In 2014, we got our first institutional investor, Helion Ventures. When we were looking for our Series A round, we had three term sheets. Helion’s valuation was about 15% lower than the other offers, but we still went with them because we believed we shared the same vision. Getting the right investor is crucial because the relationship is a lot like marriage. You have to like the girl and not the wealth she comes with. And, with Helion, we were smitten. So what if the girl had a beard! Kanwaljit (Singh) has not only influenced my thinking a great deal, but he has also supported us with all our major decisions.
Premji Invest was our second institutional investor that came on board in 2017, when we raised our Series B round. We shared a lot of common ground in ethics, so this was also an easy decision to make.
Building a great business is like putting together a fabulous recipe. Every ingredient has to add value.
Of course, making idli batter is no rocket science, and since there is no towering entry barrier, anyone with a little capital can open shop. That’s why we knew that we had to scale-up our business fast, to protect our market share. We needed to innovate quickly and we started with the business model.
While the whole world was looking to increase the shelf life of products, we went the other way. We focused on selling fresh batter. It’s easier said than done, since first you need to build a distribution channel that supports this. It has to be one that is refreshed daily and everyone, including the retailers and us, maintains zero inventory.
Next, we focused on improving manufacturing efficiency. When we started out, we could only produce 5 kg of batter/hour, with a traditional machine. As we scaled up, it wasn’t practical to have so many machines. It was an engineering problem that we had to solve.
The Germans have the genius when it comes to engineering but, unfortunately, they don’t eat idlis. Our quest for solutions took us to the US, where we discovered that mustard paste is made pretty much like idli batter and the machine used to make that works the way a grinder does. So, with a German company, we co-developed a machine that can grind 5,000 kg of batter/hour.
iD runs on technology today. About eight years ago, we started using a mobile app that tracked store and item-wise sales and wastage on a daily basis. Using the data that we have generated over the past eight years, we can predict demand accurately and reduce wastage to as low 2-3%. This is gold for any company in the fresh foods business. Innovation requires one thing and one thing only — common sense.
We are very proud of the nozzle we created for our vada packs. Everyone loves to have a crispy vada with idli or dosa, only the snack is messy to make. The batter sticks to your hand, leaves trails on your kitchen counter and takes ages to be washed off. We wanted to make that process easier and it took us three years to come up with a solution. Let me tell you, it wasn’t easy. First, we couldn’t get the shape of the nozzle right, which means wonky vadas. Then, the size of the spout would be either too big or too small. And, if all of it fell in place, the vadas wouldn’t taste right. It was frustrating at times, but Naseer, whose pet project it was, didn’t give up. We finally we got it right three years later and introduced the product not only to India but to the world during my speech at Harvard. What a proud moment it was for team iD! While this segment may not have earned us a lot of money, it helped us position iD as a smart, cool and innovative brand, and that’s what we want to be known as. Today, you cannot build a brand with money alone.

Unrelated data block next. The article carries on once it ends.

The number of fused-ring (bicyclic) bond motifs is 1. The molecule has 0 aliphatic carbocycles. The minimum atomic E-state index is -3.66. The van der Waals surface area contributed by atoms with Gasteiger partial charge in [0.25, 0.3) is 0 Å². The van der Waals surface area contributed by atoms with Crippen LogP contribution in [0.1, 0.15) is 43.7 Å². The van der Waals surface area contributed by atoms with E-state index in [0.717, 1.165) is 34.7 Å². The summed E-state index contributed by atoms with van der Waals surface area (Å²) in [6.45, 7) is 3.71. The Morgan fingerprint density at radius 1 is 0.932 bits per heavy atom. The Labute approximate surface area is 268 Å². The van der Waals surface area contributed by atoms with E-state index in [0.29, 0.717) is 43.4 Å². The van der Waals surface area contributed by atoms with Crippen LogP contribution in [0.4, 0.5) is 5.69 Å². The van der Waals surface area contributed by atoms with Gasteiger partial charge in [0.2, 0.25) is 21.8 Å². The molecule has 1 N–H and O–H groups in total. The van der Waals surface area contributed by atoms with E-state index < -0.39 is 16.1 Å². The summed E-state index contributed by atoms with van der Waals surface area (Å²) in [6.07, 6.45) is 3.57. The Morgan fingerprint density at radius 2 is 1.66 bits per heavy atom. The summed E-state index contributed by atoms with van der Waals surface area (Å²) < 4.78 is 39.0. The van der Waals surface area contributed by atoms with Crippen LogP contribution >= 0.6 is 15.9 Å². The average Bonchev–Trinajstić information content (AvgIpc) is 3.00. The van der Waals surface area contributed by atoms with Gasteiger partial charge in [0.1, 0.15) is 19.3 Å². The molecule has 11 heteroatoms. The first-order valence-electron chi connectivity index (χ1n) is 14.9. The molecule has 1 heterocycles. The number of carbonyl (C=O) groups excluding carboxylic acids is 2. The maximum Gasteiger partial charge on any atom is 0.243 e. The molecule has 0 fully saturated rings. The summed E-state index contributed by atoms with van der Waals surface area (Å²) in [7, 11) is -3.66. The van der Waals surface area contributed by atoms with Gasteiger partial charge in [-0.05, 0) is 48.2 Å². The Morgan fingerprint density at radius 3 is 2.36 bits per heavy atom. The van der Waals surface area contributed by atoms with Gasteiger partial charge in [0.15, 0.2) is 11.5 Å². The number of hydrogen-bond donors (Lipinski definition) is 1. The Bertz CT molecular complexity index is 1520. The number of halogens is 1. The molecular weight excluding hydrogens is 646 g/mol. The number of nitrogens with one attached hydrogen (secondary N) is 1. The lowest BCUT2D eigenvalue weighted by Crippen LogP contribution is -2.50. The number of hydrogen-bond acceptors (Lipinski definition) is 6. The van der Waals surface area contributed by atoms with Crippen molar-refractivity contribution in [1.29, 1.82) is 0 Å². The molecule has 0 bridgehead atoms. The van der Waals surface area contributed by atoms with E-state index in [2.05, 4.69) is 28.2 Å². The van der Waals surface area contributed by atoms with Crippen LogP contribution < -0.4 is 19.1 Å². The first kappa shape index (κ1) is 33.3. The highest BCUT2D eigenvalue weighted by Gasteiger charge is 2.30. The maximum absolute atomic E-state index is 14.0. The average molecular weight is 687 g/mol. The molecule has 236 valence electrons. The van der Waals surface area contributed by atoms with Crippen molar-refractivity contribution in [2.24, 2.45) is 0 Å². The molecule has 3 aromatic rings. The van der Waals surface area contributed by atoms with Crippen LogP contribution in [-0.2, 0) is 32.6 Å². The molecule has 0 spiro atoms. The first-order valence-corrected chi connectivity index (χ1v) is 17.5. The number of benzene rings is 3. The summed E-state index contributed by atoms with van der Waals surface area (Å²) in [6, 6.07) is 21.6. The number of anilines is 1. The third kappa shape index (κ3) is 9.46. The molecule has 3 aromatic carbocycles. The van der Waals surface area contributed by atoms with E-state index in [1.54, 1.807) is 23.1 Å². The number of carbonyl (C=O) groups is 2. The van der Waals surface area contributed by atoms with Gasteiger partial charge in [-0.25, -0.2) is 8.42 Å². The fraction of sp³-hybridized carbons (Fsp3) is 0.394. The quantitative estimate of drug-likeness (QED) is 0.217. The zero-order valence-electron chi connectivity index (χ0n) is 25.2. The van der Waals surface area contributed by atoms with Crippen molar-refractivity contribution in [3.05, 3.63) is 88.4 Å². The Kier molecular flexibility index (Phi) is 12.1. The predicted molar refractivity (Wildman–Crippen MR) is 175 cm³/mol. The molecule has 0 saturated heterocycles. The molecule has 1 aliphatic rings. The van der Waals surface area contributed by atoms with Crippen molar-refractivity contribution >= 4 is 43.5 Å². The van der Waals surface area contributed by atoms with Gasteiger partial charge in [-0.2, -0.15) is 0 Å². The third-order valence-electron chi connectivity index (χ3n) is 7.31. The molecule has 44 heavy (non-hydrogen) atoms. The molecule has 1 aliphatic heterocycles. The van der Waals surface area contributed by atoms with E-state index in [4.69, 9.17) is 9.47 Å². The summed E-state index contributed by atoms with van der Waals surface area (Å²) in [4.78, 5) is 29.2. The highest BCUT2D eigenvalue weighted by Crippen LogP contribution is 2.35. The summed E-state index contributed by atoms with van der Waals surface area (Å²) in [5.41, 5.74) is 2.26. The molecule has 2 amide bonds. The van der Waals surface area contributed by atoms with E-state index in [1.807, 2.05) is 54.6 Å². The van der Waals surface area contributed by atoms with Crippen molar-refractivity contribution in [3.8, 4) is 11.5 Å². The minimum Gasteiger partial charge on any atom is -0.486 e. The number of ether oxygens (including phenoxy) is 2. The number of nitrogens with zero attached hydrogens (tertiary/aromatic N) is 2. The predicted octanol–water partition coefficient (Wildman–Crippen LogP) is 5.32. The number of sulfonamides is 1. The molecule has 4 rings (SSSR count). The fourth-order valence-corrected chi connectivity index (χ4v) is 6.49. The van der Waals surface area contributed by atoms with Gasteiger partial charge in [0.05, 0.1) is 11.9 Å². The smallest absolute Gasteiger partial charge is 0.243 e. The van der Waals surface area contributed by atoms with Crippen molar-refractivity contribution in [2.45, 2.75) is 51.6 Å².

Money is important, but success comes from various quarters. My father, my superhero and mentor, taught me that. I have seen him work hard all his life but not once have I seen him take a shortcut to make money. He would always tell me, “Never do anything that goes against your values.” To this day, I have stuck to that advice, even when it meant that the business would take a hit or I had to let go of revenue.
When I was little, he used to take me for prayers with him five times every day. It was our time together and often he would tell me a story or two, life lessons if you will, using everyday examples. I understand many of them a lot better now. One day, he pointed to the mango tree in our house and asked me which branch is the closest to the ground and I pointed to the one on the right. He asked me why and I looked at him blankly. He patiently explained to me that this is so because the branch had the most mangoes. While I understood the logic of what he was saying, the spirit of it hit home only recently.